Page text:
On the issue of polygamy and polygyny, I would say that opposing plural marriage should not be the burden of the LGBTQI+ community. I am uncertain that the case of same-sex marriage has more merit than plural marriage, my knowledge of which is admittedly limited. I am, however, not an advocate of plural marriage particularly at a time when no group of Ghanaians is lobbying for it. Having said that and noting that polygamy is already allowed by our traditional marriage institutions, I want to indulge but only to highlight the differences between the two, not to condemn another form of coupling that I disapprove of.

Fundamentally, the LGBTQI+ community is asking for the chance to marry someone, not to hoard partners. Thus, while rich polygamous individuals may withdraw the opportunity to marry from people who are in marital relationships, same-sex marriage extends the opportunity to those who lack it. Moreover, polygamous cultures are associated with higher levels of rape, kidnapping, murder, assault robbery, and fraud (1). Monogamy, on the other hand, promotes a more egalitarian distribution of women, which reduces male competition and social problems. It also results in significant improvements in child welfare, including lower rates of child neglect, abuse, accidental death, homicide, and intra-household conflict (1). Contrary to plural marriages which would require a series of contentious social and legal decisions to rebuild marital arrangements in response to questions regarding divorce and alimony, and who has primacy in medical decisions, same-sex marriage would require only small institutional and legal adjustments.

The social impact of a behavior or activity is a necessary but insufficient factor when deciding on the nuanced nature of issues on the public policy agenda. A case in point is the legalization of cigarette smoking in almost all parts of the globe despite its documented impact on the health of the smokers themselves as well as others. Marriage, unlike many other issues, is fundamental to our very existence. In such issues, I would concur with John Stuart Mills who argued that ‘the only purpose for which power can be rightfully exercised over any member of a civilized community, against his will, is to prevent harm to others. His own good, either physical or moral, is not sufficient warrant', noting here that ‘harm’ may be broadly defined. In other words, the burden of proof should be on the government to demonstrate why the marriage between LGBTQI+s shouldn't be, not otherwise. It is better assumed that persons should be permitted to marry whomever they choose unless the country has good reasons for rejecting their choice.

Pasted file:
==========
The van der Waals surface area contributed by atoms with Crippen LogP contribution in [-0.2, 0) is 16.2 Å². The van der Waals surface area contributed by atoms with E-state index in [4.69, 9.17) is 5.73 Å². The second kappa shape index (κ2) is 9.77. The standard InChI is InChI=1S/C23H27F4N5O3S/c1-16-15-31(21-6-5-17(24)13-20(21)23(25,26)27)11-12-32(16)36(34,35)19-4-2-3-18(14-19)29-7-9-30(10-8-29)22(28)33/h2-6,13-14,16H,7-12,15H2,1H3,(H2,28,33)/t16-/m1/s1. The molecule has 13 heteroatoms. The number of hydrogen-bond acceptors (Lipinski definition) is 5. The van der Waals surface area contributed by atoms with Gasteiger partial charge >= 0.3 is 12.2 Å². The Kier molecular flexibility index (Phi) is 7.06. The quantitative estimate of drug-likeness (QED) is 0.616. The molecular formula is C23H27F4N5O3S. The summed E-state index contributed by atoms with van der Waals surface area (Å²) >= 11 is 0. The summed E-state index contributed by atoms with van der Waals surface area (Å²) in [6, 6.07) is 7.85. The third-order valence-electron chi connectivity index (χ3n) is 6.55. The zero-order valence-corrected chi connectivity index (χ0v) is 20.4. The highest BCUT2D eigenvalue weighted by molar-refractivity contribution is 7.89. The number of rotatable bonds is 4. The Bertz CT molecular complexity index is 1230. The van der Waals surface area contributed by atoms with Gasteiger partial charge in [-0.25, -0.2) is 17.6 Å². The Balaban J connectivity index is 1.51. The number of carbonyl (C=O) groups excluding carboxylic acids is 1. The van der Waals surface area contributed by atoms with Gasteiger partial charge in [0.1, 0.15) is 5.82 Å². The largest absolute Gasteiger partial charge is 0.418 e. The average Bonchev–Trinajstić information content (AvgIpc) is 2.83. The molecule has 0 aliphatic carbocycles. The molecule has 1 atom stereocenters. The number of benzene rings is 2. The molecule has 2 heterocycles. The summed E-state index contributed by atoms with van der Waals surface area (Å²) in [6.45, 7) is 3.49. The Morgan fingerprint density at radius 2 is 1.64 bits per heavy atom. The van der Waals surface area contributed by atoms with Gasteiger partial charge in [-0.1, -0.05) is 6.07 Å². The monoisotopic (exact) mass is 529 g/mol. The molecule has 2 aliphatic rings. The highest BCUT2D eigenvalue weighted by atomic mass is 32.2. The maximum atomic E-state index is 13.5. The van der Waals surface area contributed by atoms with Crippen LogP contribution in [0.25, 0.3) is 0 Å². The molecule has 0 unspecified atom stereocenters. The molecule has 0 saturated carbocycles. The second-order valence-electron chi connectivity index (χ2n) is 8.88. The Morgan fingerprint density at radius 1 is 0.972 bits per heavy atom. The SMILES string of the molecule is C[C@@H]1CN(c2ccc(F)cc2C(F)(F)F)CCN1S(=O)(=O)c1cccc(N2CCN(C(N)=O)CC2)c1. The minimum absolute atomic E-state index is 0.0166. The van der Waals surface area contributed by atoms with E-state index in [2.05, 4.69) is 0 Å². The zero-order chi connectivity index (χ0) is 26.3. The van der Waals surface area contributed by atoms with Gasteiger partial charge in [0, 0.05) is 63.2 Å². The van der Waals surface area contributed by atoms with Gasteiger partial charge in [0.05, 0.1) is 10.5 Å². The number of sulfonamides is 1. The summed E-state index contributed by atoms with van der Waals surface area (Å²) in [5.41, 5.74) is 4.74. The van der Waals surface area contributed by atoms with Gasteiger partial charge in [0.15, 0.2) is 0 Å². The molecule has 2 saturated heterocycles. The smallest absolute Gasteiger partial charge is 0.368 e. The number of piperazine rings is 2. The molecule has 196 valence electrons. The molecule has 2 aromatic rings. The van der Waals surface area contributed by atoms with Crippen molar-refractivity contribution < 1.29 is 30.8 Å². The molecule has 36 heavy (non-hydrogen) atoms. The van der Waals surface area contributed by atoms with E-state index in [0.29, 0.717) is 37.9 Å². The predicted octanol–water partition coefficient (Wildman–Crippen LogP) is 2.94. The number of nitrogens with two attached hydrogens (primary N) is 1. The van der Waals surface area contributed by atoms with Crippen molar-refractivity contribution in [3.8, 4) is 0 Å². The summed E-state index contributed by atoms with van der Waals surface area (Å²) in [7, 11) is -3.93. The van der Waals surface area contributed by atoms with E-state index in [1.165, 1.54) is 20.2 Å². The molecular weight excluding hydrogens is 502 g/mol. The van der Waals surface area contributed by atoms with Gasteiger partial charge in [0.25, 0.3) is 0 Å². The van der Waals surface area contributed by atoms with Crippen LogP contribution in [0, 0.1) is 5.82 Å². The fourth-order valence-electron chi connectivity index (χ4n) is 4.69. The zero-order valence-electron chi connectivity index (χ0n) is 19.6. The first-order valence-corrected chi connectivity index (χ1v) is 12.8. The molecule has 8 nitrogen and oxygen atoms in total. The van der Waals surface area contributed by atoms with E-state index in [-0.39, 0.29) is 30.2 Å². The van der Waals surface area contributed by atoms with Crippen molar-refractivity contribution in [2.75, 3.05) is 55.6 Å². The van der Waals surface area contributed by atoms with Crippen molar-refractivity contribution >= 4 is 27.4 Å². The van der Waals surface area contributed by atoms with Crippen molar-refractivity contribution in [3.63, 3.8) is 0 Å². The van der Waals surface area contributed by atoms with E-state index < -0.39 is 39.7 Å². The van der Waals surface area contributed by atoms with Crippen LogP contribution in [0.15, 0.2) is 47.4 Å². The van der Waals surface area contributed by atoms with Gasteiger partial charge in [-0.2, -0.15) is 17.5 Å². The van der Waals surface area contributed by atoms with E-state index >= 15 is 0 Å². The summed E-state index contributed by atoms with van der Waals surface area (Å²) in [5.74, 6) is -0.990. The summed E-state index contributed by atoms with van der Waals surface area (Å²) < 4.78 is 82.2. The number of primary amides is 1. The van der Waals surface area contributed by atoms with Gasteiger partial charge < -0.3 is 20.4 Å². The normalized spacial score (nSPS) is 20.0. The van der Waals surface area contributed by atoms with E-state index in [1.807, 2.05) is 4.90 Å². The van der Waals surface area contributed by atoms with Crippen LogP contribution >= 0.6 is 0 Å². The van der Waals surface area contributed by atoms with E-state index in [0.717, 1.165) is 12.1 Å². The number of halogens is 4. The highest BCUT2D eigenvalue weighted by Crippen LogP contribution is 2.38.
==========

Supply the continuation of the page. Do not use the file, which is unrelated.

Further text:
Opposition to LGBTQI+ often stems from the instinctive revulsion of the masses. A popular journalist whose work I otherwise admire, recently remarked that he did not study the anus as a sex organ in primary school. It is particularly unfair and frankly ludicrous to suggest that the rights of men and women should be denied because of the limitations in your primary school science syllabus and its contribution to your confusion about sexual orientations in adult life. People from half a century ago didn’t read about planned parenthood but that has not prevented the influx of contraceptives on the market. LGBTQI+ folks understand your confusion, they simply disagree that it is a sufficient or even a necessary basis to be denied what they are due.

Unsurprisingly, this discussion has highlighted the extent to which mainstream Ghanaian’s sense of security seems to be inextricably tied to their ideology of an appropriate familial relationship. I would urge my fellow Ghanaians to put above all, in human relationships, the quality of the human interactions than the entrenched observance of traditional structures. Recent discussions have caused excruciating pain to the LGBTQI+ community as they have been forced to listen to hateful speeches of politicians and religious leaders. The paternalistic imposition of our prejudiced will on LGBTQI+ people, does little except violate their fundamental human rights and nourish our bigotry and Aristotle complex. The government should approach this issue with an open mind and begin to work towards identifying patterns of family arrangements that actually exist and that endure throughout time. It should then facilitate these families to prosper unless a strong objectionable reason exists for believing that the arrangements cause significant harm. With the president remarking that same-sex marriage will not happen under his presidency, which I agree, he knows, and so do I, that it will ultimately happen. Throughout history, there has never been any oppressed group, that wasn't ultimately liberated.